Sanibel, Lee County schools earn highest grades in Florida
The Florida Department of Education released Thursday the 2009 school grades for Lee County and, for the first time ever the district received an A grade.
Sixty schools in Lee received an A, the highest ever since the grading system was introduced in 1999, and 11 schools earned a B. Thirteen schools climbed from a lesser grade last year to an A in 2009.
The Sanibel School earned an A for the sixth consecutive year, the only combination school (of 11 such facilities in the county) to achieve the honor each year since 2004. Recognized last year as a National Blue Ribbon School, it was one of only 21 schools to receive an A each of the past six years.
The district reported that 71 out of 88 schools – or 80 percent – were given an A or B this year.
“Everyone in the district and community should be proud of our district earning an A grade. It’s an outstanding accomplishment and I give all the credit to our students, teachers, principals and schools,” said Superintendent James Browder in a prepared statement.
Grades are determined by student achievement on the Florida Comprehensive Assessment Test. Schools and districts are awarded a certain number of points based on test results, and those are used to determine a grade.
According to Dr. Richard Itzen, director of accountability, the school grading system has eight criteria focusing on the number of students scoring at or above grade level and whether students make learning gains.
“The percent of your students (scoring at grade level) equals the number of points you get,” said Itzen.
If, for example, 70 percent of students scored at or above grade level on the FCAT, the district would receive 70 points. Once the points are tallied, districts receive an A for having more than 525 points, a B for 495 points, a C for 435 points and D for 395.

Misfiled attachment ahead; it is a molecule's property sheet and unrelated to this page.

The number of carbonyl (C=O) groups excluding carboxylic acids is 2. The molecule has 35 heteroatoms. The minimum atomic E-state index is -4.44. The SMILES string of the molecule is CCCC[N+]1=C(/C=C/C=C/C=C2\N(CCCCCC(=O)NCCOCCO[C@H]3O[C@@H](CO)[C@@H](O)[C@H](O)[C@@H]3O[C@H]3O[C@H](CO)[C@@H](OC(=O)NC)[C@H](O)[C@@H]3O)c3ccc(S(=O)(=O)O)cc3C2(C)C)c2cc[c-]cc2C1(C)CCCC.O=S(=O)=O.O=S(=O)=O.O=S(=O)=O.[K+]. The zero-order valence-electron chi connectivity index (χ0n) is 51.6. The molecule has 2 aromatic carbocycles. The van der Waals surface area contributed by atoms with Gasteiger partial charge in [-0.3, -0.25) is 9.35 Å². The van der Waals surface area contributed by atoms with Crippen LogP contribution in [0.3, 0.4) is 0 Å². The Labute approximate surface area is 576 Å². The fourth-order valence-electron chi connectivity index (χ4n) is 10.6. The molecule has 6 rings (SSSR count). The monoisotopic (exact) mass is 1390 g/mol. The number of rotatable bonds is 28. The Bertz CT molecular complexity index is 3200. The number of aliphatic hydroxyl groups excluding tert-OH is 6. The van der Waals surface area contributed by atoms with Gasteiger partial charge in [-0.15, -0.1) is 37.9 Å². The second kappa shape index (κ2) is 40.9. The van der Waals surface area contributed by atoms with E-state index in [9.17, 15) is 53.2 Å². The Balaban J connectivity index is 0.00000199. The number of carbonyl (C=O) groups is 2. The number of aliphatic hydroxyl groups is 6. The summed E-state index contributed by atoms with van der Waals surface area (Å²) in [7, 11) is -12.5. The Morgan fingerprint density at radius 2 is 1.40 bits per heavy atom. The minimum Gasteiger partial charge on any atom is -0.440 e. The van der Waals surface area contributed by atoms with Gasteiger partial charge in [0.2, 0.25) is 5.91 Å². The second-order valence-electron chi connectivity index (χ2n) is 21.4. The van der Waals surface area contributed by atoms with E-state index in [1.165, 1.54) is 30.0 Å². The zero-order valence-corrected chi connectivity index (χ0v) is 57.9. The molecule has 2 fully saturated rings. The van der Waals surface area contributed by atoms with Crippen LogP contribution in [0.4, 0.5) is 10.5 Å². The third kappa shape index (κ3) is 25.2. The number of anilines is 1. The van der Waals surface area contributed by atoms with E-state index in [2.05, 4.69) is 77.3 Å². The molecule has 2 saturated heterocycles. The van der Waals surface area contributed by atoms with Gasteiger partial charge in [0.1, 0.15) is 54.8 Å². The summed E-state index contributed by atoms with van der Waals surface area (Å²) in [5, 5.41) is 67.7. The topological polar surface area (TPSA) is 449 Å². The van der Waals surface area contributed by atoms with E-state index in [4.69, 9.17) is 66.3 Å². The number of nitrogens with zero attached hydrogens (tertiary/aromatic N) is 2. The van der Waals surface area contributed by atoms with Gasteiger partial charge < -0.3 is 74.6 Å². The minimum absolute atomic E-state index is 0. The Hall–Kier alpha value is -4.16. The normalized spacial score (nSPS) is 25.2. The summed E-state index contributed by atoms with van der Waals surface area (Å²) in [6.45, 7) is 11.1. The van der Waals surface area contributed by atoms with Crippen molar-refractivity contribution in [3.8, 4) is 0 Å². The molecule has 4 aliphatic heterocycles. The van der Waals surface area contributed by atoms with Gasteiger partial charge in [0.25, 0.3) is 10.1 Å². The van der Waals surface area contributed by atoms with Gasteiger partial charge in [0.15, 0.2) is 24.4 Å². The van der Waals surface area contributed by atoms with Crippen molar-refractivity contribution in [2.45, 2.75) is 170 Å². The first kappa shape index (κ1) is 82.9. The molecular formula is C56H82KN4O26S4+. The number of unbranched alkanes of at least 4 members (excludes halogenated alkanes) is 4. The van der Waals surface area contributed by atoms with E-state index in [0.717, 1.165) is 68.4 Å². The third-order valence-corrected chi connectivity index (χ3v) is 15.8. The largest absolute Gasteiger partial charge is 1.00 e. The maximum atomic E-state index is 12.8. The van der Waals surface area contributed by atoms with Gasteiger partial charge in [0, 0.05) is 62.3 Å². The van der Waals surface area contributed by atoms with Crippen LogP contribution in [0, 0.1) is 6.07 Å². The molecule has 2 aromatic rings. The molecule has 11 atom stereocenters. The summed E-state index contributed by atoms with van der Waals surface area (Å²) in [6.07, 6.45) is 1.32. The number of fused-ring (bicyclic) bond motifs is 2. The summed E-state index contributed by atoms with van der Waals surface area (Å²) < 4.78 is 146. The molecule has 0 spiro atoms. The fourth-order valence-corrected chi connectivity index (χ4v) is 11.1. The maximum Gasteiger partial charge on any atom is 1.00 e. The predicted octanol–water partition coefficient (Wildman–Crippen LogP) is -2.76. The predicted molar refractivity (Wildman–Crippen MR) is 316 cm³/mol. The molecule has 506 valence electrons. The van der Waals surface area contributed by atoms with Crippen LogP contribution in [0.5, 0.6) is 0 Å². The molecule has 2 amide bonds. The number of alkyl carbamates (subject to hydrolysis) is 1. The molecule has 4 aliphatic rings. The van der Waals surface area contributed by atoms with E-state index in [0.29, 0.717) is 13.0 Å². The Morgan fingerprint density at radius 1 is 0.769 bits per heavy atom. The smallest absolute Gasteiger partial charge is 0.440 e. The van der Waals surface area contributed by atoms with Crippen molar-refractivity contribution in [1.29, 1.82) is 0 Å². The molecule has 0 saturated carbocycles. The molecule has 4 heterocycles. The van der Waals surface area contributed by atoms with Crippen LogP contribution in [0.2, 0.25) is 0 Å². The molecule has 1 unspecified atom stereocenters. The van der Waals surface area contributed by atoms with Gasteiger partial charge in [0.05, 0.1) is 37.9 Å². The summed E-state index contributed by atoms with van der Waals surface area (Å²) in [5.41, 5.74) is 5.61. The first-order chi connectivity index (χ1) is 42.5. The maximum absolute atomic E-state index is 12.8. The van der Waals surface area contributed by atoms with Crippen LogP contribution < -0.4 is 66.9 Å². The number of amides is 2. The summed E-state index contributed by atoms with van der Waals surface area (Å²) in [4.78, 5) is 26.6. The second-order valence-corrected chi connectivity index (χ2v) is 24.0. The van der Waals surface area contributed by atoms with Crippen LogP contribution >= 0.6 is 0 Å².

The Lee County School District earned 538 points this year. Itzen said any schools that maintained an A or increased one or more grade levels will receive $75 per student. The amount dropped from $85 in 2008.
Last year, Lee County missed the A grade by only a few points. District officials contested the B grade, but the Florida Department of Education refused to alter it.
This year is the fourth year in a row that no schools in Lee County earned an F. Overall, 14 received a C and three a D.
A majority of Cape Coral schools earned grades of A, except for some high schools which received grades ranging from C to D. Mariner High and Cape Coral High earned a C, while Island Coast High earned a D.
On the other hand, North Fort Myers High and Ida S. Baker High earned an A. The city of Cape Coral Charter System had all four of its schools earn an A. Browder said some district schools saw their grades drop in 2009, and that officials will take a look at possible reasons for why the schools experienced decreased performance.
“We’ll take a critical look at our high school performance,” he said.
During last week’s meeting of the Lee County School Board, members approved new contracts for teachers and support personnel. They also changed the scheduling format to a four-by-four block system where teachers instruct for seven out of eight periods over two days.
Students who score a level 1 on the FCAT are required to take block classes – two 45-minute periods. Browder said the new schedule will provide more instructional time for students.
“Moving to a four-by-four, alternating block schedule next year would allow additional time for high school students to receive reading, writing and math instruction,” he said.